JACKSON, Miss. - Despite recent popular opinion, Mississippi Attorney General Jim Hood says no elected official in his state is more concerned with the state of campaign finance laws.
Criticized by federal prosecutors for his close relationship with one of his trial lawyer contributors, Hood said he has been urging the state's Legislature to update its system every year since 2004 -- his first in office.
"Despite the recent attacks on my character and innuendo about my honesty in regard to the campaign contributions which I have accepted, I am the only current statewide elected official who has consistently called for meaningful campaign finance reforms," said Hood, who received the most votes of any candidate for a statewide office in November's general election.
"Since my election in 2003, I have always sought these changes. Rather than level attacks at me for following the law as it exists presently, my critics would be better advised to join me in pushing for these reforms."
Newspaper editorials and talk radio hosts have been on Hood's case in recent months, and federal prosecutors say indicted trial lawyer Richard "Dickie" Scruggs and Hood cultivated a "remarkably close relationship" during litigation against insurance companies after 2005's Hurricane Katrina.
Scruggs is charged with contempt for allegedly violating a Dec. 2006 order from a federal judge that told Scruggs to return insurance documents obtained through a pair of sisters who worked at E.A. Renfroe that were related to victims of Katrina to the attorneys of the company and State Farm Insurance Cos.
Instead, Scruggs gave them to Hood, who had sued five insurance companies -- including State Farm -- over their handling of Katrina claims. Renfroe was working with State Farm, which has since settled a lawsuit against Hood, on the claims.
In the indictment against Scruggs, the prosecutors said Scruggs gave Hood $44,000 for his campaigns. State Farm claimed Scruggs and Hood were teaming up on it.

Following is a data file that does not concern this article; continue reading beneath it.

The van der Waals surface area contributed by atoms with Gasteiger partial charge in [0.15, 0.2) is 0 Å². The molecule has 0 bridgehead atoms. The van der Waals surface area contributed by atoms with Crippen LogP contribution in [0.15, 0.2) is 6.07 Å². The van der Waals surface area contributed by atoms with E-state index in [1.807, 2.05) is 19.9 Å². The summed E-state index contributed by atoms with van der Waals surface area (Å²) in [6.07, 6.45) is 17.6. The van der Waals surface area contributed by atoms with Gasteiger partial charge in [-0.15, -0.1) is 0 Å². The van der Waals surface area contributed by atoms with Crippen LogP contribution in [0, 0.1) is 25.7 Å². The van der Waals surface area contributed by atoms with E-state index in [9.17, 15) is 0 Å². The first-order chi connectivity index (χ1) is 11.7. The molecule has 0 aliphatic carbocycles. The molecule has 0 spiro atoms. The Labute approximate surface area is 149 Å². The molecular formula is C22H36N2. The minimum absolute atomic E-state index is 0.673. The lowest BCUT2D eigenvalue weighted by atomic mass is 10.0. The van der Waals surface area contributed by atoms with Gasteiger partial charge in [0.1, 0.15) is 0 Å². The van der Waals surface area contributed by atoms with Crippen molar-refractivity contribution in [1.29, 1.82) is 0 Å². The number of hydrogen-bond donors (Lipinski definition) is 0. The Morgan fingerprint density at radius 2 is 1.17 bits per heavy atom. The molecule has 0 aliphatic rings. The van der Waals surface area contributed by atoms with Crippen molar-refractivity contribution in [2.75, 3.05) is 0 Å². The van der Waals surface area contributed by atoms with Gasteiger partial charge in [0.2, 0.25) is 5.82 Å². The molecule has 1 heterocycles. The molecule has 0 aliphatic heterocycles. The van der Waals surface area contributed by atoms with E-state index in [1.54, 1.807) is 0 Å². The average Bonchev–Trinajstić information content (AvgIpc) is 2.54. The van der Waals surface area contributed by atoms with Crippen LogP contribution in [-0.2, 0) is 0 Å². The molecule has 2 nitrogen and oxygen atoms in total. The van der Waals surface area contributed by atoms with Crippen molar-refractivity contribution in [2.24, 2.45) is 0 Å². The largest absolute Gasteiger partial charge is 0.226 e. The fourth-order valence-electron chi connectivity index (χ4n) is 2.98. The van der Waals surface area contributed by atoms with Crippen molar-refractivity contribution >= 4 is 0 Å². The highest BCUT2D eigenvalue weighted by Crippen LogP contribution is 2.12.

A recent statement from the Mississippians for Economic Progress says Scruggs, admitted felon Joey Langston and attorney David Nutt gave $400,000 to Hood through the Democratic Attorneys General Association.
Langston, formerly an attorney from Booneville, recently admitted to trying to bribe a judge in a dispute over attorneys fees in which he represented Scruggs, who has been indicted on similar charges in another attorneys fees dispute.
Langston's firm has directly given more than $100,000 to Hood's two campaigns, according to Hood's defeated opponent in the November election. The MFEP says Langston also gave $100,000 to the DAGA in 2003, a contribution joined by $50,000 from David Nutt of Nutt & McAlister, a firm with financial stakes in Scruggs' Katrina litigation.
The next day, the DAGA gave $150,000 to Hood's campaign.
In 2007, the MFEP says, according to IRS reports, the DAGA gave contributions of $150,000 and $250,000 to Hood. Langston had given $100,000 to the association, and Scruggs had given $300,000.
Other law firms given state contracts by Hood gave a total of $220,000.
Langston was given contracts by Hood to pursue litigation against MCI (resulting in $14 million in attorneys fees) and Eli Lilly (Langston was fired after pleading guilty, and Hood said he would not pursue state charges because of a conflict of interest that existed from Langston's state work).
Hood's recommendations for campaign finance laws include:
-Contributions sent through a political action committee at the candidate's direction should be considered direct donations to the candidate and be reportable as such;
-Disclosure of sources giving to "soft money" political advertising by special interest groups;
-Candidates should disclose the name of any individual offering loans or extending credit and be required to report how the money was used; and
-Electronic reporting of donations and expenditures by state candidates that exceeded $75,000 in a calendar year.
"It's an issue of fairness, honesty and integrity -- and it is incumbent upon all individuals, all parties, all organizations, including the media, to practice those words," Hood said.